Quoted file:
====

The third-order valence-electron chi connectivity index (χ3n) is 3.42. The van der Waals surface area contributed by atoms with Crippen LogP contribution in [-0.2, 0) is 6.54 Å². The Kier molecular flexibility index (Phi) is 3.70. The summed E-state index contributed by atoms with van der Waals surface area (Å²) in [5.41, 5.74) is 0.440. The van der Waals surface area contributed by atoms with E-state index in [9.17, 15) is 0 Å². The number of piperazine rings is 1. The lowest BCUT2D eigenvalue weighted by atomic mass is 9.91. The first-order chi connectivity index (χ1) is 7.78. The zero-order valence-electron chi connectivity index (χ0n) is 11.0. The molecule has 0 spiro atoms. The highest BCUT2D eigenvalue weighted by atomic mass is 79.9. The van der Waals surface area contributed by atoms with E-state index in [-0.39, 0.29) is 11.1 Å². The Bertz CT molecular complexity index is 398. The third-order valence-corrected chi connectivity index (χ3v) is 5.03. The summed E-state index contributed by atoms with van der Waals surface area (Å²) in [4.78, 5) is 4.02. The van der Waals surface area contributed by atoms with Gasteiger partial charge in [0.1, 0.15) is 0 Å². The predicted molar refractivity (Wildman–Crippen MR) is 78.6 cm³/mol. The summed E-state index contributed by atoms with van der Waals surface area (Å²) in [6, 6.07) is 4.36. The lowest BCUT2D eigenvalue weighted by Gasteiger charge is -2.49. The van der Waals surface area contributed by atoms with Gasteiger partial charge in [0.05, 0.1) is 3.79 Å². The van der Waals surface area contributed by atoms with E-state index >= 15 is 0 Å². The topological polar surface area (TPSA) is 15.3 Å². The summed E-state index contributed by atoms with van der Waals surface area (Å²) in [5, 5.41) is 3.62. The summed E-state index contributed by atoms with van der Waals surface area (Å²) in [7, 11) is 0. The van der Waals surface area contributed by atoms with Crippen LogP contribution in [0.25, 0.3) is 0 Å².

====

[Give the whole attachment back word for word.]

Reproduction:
The third-order valence-electron chi connectivity index (χ3n) is 3.42. The van der Waals surface area contributed by atoms with Crippen LogP contribution in [-0.2, 0) is 6.54 Å². The Kier molecular flexibility index (Phi) is 3.70. The summed E-state index contributed by atoms with van der Waals surface area (Å²) in [5.41, 5.74) is 0.440. The van der Waals surface area contributed by atoms with E-state index in [9.17, 15) is 0 Å². The number of piperazine rings is 1. The lowest BCUT2D eigenvalue weighted by atomic mass is 9.91. The first-order chi connectivity index (χ1) is 7.78. The zero-order valence-electron chi connectivity index (χ0n) is 11.0. The molecule has 0 spiro atoms. The highest BCUT2D eigenvalue weighted by atomic mass is 79.9. The van der Waals surface area contributed by atoms with E-state index in [-0.39, 0.29) is 11.1 Å². The Bertz CT molecular complexity index is 398. The third-order valence-corrected chi connectivity index (χ3v) is 5.03. The summed E-state index contributed by atoms with van der Waals surface area (Å²) in [4.78, 5) is 4.02. The van der Waals surface area contributed by atoms with Gasteiger partial charge in [0.1, 0.15) is 0 Å². The predicted molar refractivity (Wildman–Crippen MR) is 78.6 cm³/mol. The summed E-state index contributed by atoms with van der Waals surface area (Å²) in [6, 6.07) is 4.36. The lowest BCUT2D eigenvalue weighted by Gasteiger charge is -2.49. The van der Waals surface area contributed by atoms with Gasteiger partial charge in [0.05, 0.1) is 3.79 Å². The van der Waals surface area contributed by atoms with E-state index >= 15 is 0 Å². The topological polar surface area (TPSA) is 15.3 Å². The summed E-state index contributed by atoms with van der Waals surface area (Å²) in [5, 5.41) is 3.62. The summed E-state index contributed by atoms with van der Waals surface area (Å²) in [7, 11) is 0. The van der Waals surface area contributed by atoms with Crippen LogP contribution in [0.25, 0.3) is 0 Å².